INTERIOR: richly and elaborately detailed in the finest materials. The main hall or loggia has ceramic mosaic floor and vaults. Large stone doorcases give access to lower rooms, those to the staircases flanked by Mossman caryatids. Most elaborate is the stair to the Banqueting Hall using polychrome Brescia and black Irish marble and Numidian mosaics to the vaults. The Banqueting Hall (to the N) is a barrel vaulted double height room, decoration designed by Leiper with murals by the "Glasgow Boys", Walton, Lavery, Henry and Roche. The decoration of the other rooms is hardly less opulent, the Council Chamber being the least ornate, with more sober mahogany panelling, a frieze of Tynecastle Tapestry and gilded ceiling with central dome.

Wylie and Lochead were responsible for much interior work, Stephen Adam for the glass. Sculptors were Mossman, Lawson, Farmer and Brindley, Charles Grassey and Edward Good. Ironwork was by George Adam.

4 LAMP BRACKETS TO GEORGE SQUARE: 4 ornate cast-iron lamp

brackets.

Statement of Special Interest

A group with 20-40 Cochrane Street, extension to the City Chambers.

References

Bibliography

Gomme and Walker 1987, p.191-4. Information by courtesy of the Buildings of Scotland Research Unit.

About Listed Buildings

Historic Environment Scotland is responsible for designating sites and places at the national level. These designations are Scheduled monuments, Listed buildings, Inventory of gardens and designed landscapes and Inventory of historic battlefields.

We make recommendations to the Scottish Government about historic marine protected areas, and the Scottish Ministers decide whether to designate.

Listing is the process that identifies, designates and provides statutory protection for buildings of special architectural or historic interest as set out in the Planning (Listed Buildings and Conservation Areas) (Scotland) Act 1997.

We list buildings which are found to be of special architectural or historic interest using the selection guidance published in Designation Policy and Selection Guidance (2019)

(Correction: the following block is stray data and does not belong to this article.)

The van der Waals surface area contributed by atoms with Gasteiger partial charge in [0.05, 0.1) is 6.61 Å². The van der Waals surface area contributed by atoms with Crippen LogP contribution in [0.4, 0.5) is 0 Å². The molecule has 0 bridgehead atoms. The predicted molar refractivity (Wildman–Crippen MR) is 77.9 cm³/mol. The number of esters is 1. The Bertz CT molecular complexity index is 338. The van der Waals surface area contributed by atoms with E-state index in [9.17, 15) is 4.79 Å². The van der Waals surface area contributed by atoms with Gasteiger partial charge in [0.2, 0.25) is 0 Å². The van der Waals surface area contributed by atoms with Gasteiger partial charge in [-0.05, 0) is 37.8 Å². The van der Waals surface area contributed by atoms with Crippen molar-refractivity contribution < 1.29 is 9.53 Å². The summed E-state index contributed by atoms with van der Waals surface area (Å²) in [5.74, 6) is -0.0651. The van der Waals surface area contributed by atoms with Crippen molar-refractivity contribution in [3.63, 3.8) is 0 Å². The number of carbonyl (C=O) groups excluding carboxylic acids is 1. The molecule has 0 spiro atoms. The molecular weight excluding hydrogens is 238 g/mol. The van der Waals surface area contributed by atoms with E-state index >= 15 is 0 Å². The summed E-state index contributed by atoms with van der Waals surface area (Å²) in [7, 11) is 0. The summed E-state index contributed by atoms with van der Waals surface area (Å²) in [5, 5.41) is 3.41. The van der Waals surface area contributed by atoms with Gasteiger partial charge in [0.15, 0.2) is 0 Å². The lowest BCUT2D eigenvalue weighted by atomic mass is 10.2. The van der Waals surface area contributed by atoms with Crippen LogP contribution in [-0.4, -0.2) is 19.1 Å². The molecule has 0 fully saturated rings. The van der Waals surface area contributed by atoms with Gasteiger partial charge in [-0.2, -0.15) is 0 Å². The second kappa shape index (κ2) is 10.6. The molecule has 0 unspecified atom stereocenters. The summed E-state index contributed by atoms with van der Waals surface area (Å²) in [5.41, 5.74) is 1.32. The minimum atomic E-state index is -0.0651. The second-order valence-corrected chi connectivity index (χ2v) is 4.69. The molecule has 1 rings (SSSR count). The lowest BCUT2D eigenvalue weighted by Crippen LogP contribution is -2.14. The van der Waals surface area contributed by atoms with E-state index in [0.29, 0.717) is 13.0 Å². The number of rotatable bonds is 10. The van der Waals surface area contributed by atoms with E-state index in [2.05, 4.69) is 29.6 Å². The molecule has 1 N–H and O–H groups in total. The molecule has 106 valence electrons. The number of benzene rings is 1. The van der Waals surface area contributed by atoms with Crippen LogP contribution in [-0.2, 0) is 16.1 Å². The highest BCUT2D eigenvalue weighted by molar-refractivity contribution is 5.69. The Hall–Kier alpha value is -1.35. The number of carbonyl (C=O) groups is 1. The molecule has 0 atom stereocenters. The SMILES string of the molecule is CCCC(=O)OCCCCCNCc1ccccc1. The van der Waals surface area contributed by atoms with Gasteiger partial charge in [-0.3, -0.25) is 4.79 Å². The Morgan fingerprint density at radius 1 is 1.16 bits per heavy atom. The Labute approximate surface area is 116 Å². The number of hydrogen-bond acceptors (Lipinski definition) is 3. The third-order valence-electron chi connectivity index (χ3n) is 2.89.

Listed building records provide an indication of the special architectural or historic interest of the listed building which has been identified by its statutory address. The description and additional information provided are supplementary and have no legal weight.

These records are not definitive historical accounts or a complete description of the building(s). If part of a building is not described it does not mean it is not listed. The format of the listed building record has changed over time. Earlier records may be brief and some information will not have been recorded.

The legal part of the listing is the address/name of site which is known as the statutory address. Addresses and building names may have changed since the date of listing. Even if a number or name is missing from a listing address it will still be listed. Listing covers both the exterior and the interior and any object or structure fixed to the building. Listing also applies to buildings or structures not physically attached but which are part of the curtilage (or land) of the listed building as long as they were erected before 1 July 1948.

While Historic Environment Scotland is responsible for designating listed buildings, the planning authority is responsible for determining what is covered by the listing, including what is listed through curtilage. However, for listed buildings designated or for listings amended from 1 October 2015, legal exclusions to the listing may apply.

If part of a building is not listed, it will say that it is excluded in the statutory address and in the statement of special interest in the listed building record. The statement will use the word 'excluding' and quote the relevant section of the 1997 Act. Some earlier listed building records may use the word 'excluding', but if the Act is not quoted, the record has not been revised to reflect subsequent legislation.

Listed building consent is required for changes to a listed building which affect its character as a building of special architectural or historic interest. The relevant planning authority is the point of contact for applications for listed building consent.

Find out more about listing and our other designations at www.historicenvironment.scot/advice-and-support. You can contact us on 0131 668 8914 or at designations@hes.scot.